BREEDERS are being warned that Britain is ripe for an outbreak of contagious equine metritis (CEM) like the one currently sweeping America.
Twenty-eight states and two in Canada are testing horses for CEM. This follows outbreaks at stud farms in Kentucky and Indiana, with around 400 horses affected.
CEM is a venereal disease that can cause temporary infertility and spontaneous abortions in mares.
Defra has confirmed no horses in the UK are thought to have received infected semen from the US.
But president of the British Equine Veterinary Association (BEVA), Chris House, warns that because British breeders, other than those breeding thoroughbreds, are not compelled to test their animals for CEM or other diseases, the UK is vulnerable to a similar outbreak.
“CEM is a notifiable disease, but, while semen imported into the UK for artificial insemination [AI] and stallions brought into the country are tested for venereal diseases, there is no compulsion for stallions standing here to be tested,” said Mr House.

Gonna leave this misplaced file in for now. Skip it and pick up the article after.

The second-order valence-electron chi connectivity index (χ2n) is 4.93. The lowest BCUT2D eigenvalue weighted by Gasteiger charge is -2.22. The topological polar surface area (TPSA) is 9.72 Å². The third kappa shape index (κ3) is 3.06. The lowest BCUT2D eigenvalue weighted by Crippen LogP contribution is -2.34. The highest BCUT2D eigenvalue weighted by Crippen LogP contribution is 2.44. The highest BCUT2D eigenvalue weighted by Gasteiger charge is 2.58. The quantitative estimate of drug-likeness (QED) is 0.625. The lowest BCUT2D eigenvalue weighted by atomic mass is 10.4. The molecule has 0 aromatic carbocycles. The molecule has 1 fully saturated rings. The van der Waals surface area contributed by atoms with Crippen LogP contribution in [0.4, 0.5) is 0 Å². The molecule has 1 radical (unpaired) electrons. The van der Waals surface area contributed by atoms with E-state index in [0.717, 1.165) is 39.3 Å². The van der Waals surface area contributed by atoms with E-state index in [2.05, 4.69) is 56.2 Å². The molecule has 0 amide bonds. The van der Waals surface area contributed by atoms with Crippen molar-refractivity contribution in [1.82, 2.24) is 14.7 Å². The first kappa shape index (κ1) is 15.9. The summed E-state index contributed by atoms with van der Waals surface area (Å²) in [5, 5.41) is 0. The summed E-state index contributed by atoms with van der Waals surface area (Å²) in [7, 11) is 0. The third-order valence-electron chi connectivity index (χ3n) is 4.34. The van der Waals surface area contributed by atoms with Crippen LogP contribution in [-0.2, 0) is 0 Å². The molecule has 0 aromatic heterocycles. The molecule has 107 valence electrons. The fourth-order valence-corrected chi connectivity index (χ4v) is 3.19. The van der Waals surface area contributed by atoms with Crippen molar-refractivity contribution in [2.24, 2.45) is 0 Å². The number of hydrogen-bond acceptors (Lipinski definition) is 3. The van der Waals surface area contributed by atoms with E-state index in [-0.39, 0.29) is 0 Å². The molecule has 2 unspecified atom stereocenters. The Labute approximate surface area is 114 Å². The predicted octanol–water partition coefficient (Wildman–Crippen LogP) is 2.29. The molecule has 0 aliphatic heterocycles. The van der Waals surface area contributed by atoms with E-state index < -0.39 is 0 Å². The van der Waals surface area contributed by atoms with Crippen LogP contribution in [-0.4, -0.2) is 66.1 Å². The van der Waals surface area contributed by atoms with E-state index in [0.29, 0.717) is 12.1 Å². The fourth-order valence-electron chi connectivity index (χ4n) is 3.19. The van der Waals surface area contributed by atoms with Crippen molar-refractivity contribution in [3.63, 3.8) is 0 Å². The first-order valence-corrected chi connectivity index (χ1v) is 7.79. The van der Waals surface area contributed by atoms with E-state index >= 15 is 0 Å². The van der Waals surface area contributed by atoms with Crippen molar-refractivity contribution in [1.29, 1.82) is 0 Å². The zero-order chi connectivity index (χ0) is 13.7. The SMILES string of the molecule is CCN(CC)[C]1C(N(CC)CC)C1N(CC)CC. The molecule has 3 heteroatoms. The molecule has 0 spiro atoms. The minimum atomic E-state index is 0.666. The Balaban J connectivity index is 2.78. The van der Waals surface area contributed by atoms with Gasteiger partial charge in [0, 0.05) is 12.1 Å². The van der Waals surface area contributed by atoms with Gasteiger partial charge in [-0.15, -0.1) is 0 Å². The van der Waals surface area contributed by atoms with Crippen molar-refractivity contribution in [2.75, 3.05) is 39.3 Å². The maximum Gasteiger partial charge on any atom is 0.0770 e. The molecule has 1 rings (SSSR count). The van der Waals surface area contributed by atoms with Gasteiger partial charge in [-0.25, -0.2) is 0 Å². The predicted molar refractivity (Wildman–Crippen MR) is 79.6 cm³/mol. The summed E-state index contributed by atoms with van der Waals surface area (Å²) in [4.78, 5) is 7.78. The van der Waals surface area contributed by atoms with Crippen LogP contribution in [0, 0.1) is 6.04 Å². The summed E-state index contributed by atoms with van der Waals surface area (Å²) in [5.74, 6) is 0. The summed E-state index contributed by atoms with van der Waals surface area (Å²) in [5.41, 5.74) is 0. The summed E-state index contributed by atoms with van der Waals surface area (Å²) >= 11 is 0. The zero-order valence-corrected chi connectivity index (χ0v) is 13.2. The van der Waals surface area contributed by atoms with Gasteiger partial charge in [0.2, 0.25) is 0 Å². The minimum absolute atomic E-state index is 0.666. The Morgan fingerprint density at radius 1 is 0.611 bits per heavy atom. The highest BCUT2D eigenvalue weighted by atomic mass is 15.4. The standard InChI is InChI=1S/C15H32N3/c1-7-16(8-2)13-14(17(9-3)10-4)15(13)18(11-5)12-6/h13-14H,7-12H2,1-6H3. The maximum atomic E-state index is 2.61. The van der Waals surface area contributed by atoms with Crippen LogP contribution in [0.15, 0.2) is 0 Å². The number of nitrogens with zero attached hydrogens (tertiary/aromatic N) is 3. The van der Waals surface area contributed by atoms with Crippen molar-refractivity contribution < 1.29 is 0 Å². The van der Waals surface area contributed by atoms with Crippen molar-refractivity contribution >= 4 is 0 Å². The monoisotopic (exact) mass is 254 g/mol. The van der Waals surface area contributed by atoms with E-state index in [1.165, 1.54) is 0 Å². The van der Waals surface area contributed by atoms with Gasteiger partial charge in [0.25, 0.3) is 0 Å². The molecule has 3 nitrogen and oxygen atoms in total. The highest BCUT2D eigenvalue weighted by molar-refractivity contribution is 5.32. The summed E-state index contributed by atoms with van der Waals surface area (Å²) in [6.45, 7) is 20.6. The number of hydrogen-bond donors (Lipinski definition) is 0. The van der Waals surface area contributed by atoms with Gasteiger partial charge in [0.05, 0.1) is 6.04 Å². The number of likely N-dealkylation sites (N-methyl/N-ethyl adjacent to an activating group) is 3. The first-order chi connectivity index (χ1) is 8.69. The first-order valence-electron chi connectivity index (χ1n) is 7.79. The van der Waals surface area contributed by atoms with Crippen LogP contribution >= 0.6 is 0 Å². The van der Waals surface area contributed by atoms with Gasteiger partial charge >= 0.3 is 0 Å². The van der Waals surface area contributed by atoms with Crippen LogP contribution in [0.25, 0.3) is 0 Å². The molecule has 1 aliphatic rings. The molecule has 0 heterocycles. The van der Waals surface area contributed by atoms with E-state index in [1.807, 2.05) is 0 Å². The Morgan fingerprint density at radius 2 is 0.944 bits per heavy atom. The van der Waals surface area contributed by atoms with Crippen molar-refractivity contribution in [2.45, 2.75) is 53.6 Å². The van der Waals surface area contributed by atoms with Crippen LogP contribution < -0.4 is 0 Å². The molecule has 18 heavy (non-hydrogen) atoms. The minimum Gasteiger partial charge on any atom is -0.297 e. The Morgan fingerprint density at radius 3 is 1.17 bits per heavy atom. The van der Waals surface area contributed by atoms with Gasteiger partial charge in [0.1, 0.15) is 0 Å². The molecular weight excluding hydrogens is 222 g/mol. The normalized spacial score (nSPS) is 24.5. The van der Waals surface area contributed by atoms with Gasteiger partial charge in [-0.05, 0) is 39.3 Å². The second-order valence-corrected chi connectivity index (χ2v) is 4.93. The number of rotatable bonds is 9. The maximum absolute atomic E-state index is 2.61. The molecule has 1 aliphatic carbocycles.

“We are working with the British Equine Federation [BEF] to create a code of practice similar to that of the Horseracing Levy Board’s and would like all horses to be tested for disease prior to breeding.”
The Horseracing Levy Board’s code of practice for the control of contagious equine reproductive diseases lays down protocols for reducing the risk of CEM, equine viral arteritis (EVA), equine herpes virus (EHV), equine coital exanthema (ECE), equine infectious anaemia (EIA) and strangles.
A BEF spokesman added: “We are in the early stages of setting up a code of practice with BEVA. Awareness [of equine venereal disease] is not as great as it could be.”
The last outbreak of CEM in the UK was in 1985, although in March last year a colt in transit to Australia passing through the UK tested positive for the infection in quarantine.
Read this new story in full in the current issue of Horse & Hound (15 January, ’09)